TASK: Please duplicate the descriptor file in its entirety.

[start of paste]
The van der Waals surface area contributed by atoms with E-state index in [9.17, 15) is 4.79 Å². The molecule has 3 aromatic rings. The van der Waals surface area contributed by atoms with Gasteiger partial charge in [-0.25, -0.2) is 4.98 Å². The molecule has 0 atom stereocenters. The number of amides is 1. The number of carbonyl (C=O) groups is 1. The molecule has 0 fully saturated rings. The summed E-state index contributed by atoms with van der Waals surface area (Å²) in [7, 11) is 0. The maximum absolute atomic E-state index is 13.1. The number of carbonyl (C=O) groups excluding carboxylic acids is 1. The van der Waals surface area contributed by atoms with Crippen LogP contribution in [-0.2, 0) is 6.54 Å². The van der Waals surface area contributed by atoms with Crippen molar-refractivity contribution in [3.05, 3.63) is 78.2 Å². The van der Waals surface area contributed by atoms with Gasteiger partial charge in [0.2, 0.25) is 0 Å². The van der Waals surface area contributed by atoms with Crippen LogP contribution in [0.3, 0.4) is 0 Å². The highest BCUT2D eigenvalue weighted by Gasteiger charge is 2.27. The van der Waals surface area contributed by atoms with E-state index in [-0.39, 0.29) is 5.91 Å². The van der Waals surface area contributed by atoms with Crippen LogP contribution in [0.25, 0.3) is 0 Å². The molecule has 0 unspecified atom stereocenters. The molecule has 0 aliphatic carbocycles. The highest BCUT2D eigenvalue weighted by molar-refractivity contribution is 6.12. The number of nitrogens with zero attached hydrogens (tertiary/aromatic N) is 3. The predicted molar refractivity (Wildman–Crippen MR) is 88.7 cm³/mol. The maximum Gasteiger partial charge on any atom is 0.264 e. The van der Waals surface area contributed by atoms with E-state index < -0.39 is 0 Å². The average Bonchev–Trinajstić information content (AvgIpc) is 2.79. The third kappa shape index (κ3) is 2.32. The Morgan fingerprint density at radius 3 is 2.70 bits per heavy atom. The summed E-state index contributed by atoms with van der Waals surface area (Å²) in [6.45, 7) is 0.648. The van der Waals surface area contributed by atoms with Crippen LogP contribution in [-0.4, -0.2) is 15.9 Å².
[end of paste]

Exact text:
The van der Waals surface area contributed by atoms with E-state index in [9.17, 15) is 4.79 Å². The molecule has 3 aromatic rings. The van der Waals surface area contributed by atoms with Gasteiger partial charge in [-0.25, -0.2) is 4.98 Å². The molecule has 0 atom stereocenters. The number of amides is 1. The number of carbonyl (C=O) groups is 1. The molecule has 0 fully saturated rings. The summed E-state index contributed by atoms with van der Waals surface area (Å²) in [7, 11) is 0. The maximum absolute atomic E-state index is 13.1. The number of carbonyl (C=O) groups excluding carboxylic acids is 1. The van der Waals surface area contributed by atoms with Crippen LogP contribution in [-0.2, 0) is 6.54 Å². The van der Waals surface area contributed by atoms with Crippen molar-refractivity contribution in [3.05, 3.63) is 78.2 Å². The van der Waals surface area contributed by atoms with Gasteiger partial charge in [0.2, 0.25) is 0 Å². The van der Waals surface area contributed by atoms with Crippen LogP contribution in [0.3, 0.4) is 0 Å². The highest BCUT2D eigenvalue weighted by Gasteiger charge is 2.27. The van der Waals surface area contributed by atoms with E-state index in [-0.39, 0.29) is 5.91 Å². The van der Waals surface area contributed by atoms with Crippen LogP contribution in [0.25, 0.3) is 0 Å². The molecule has 0 unspecified atom stereocenters. The molecule has 0 aliphatic carbocycles. The highest BCUT2D eigenvalue weighted by molar-refractivity contribution is 6.12. The number of nitrogens with zero attached hydrogens (tertiary/aromatic N) is 3. The predicted molar refractivity (Wildman–Crippen MR) is 88.7 cm³/mol. The maximum Gasteiger partial charge on any atom is 0.264 e. The van der Waals surface area contributed by atoms with E-state index < -0.39 is 0 Å². The average Bonchev–Trinajstić information content (AvgIpc) is 2.79. The third kappa shape index (κ3) is 2.32. The Morgan fingerprint density at radius 3 is 2.70 bits per heavy atom. The summed E-state index contributed by atoms with van der Waals surface area (Å²) in [6.45, 7) is 0.648. The van der Waals surface area contributed by atoms with Crippen LogP contribution in [-0.4, -0.2) is 15.9 Å².